|DH the Ettin.|
Challenge Week: Reading, Durmstrang, Partings and Taxes …and some Russian Grannies to take the edge off!
I guess we will call this a Quick Update and just hit the highlights.
Reading – Monday I confessed to David that I could actually see some small print on my screen better without my glasses than with them. I have been getting frequent headaches and know that my close vision is fuzzy at best. So, David did what any thoughtful caring husband would do: He kidnapped me! I got in the car to go with him to pick up DS from school, and, since DD wasn’t due home for several hours, he simply drove me to town after the pick-up. He figured the less time I had to think about it (and potentially chicken out) the better. We wandered a bit until he could locate the optical shop that he remembered would accept walk-ins. The optician (optometrist? I wouldn’t know the distinct certifications to look for here, but the guy seemed to know how to outfit eyes with glasses which is what I needed) spoke a little English, but not much. So, it was slow-going. It was the usual routine of testing my old glasses, dropping down little lenses into a rig and discovering what made things clearer or less clear. As usual, the last couple choices were a coin toss and I was pretty sure I was picking wrong whichever one I chose.
Once the gentleman did the exam he tried to explain our options, but the communication just wasn’t there. He left the room for several minutes, then came back with a chart. That helped! Basically, he explained that even though I am a little young, I definitely need reading glasses. I could opt for multi-focals, but that would limit my field of vision and force me to tilt my head up and down a lot. There was an option for a straight close-lens that would only really show reading distance. But, we opted for the middle option, which would cover everything out to about a meter. This would be good for both my reading and my computer work. And, since those two activities take up about 10 hours of an average work day, it seemed like the way to go.
It was fun picking out frames from among the various relatively severe German styles. I could have gotten something rather like what I have now, but I thought it might be good to find something that was easy to distinguish so I could keep the near and far sets less confused.
Amusingly, the optician was so short that trying to get the focal points right proved to be a mild challenge. I kept thinking I had to stoop down so he could see my eyeline, but he kept correcting me and having me stare at a wall. Eventually the requisite black dots were marked on the sample lenses. But, I am crossing my fingers that it works out OK when they arrive over the next couple days.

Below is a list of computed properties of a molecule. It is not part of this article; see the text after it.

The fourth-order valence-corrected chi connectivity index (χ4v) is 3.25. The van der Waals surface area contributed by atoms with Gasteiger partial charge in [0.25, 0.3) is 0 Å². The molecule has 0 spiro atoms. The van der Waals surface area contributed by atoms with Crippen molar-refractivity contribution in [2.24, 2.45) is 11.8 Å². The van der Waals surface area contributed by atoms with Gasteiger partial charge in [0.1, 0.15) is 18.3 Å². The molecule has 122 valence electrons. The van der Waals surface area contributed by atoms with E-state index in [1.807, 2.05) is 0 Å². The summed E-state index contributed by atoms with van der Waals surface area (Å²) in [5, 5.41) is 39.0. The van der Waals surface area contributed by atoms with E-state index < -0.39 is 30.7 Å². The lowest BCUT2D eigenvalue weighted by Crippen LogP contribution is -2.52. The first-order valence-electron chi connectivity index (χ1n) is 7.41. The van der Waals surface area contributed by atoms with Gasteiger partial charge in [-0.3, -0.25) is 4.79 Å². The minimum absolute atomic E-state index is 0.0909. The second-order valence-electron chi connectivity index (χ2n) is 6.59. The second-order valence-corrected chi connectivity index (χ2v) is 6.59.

Unfortunately, he explained that since 2004 the glasses are not covered by our insurance. So, its an out of pocket expense. And the prices were higher than we would have liked…. like close to $1000 US for some lower-end frames and the two lenses. Ouch! But, if I can see, this will be a very good thing, and when balanced out with other medical expenses which have been very light, I am sure we still come out ahead. I opted for a bit of a Naughty Librarian look with some dark plastic frames, so at least they should be a bit fun. For that price, I really felt like they ought to be Fun!
Durmstrang– This was really the defining and least-comfortable feature of our week. DS’s teachers and principal called us in to discuss his progress. It was tense. It was a bit awkward. There were cultural things I don’t think either side understood. The long and the short of it is that they want him to have learned German already. I brought along studies explaining that it takes 4-5 years for a well-equipped English Language Learner in an ESL program in the states to reach 50% proficiency in English under ideal circumstances. I tried to share some of my experiences working with ELL kids in the states. But, they didn’t want to hear about it. They need grades and test scores to validate his matriculation, and they have no clue how to get them. It doesn’t help that he went through a pretty major emotional upheaval a couple months ago and cried a couple times in class. He has turned a corner since then and seems a lot happier, but clearly his un-German emo-ness put them off-kilter.
So basically, they are stumped and unwilling to bend any further for just one student. And, he really is just one student. He is only the second non-fluent German student they have ever had at the school! Definitely not in California anymore. Someone was telling me the other day that it is a bit of a dirty little secret that the vast majority of the Turkish immigrants they get here are simply shuttled off to the lower schools and not encouraged to attend the Gymnasiums (the college prep track). But, everyone in the room did agree that the gymnasium is the place DS should be- it is just that his German isn’t good enough to meet the standards, yet. So, in the end they put him on a form of probation so he can stay with his class. He will need to show a lot of improvement in German and pass a test next February to keep from being dropped back a grade. We are looking for a new tutor and possibly some extra-curricular activities he can participate in. I am not sure how we can fit it in during the school year, but maybe come summer he will be able to participate with the Pathfinders (German Scouts) or perhaps join a soccer club or something else fun where he can hang with more German kids in a lower stress situation. February is a long way off and who knows what will be happening then. But, for now, at least, things are a bit more settled.
Still, that definitely left a bit of a harsh aftertaste in my mouth. After all the school issues we have had with DD over the years, this is a challenge we aren’t really eager to face.
DD on the other hand, had a rather fun challenge this week- but more about that in a moment- first…
|She wasn’t quite sure how to respond when I admitted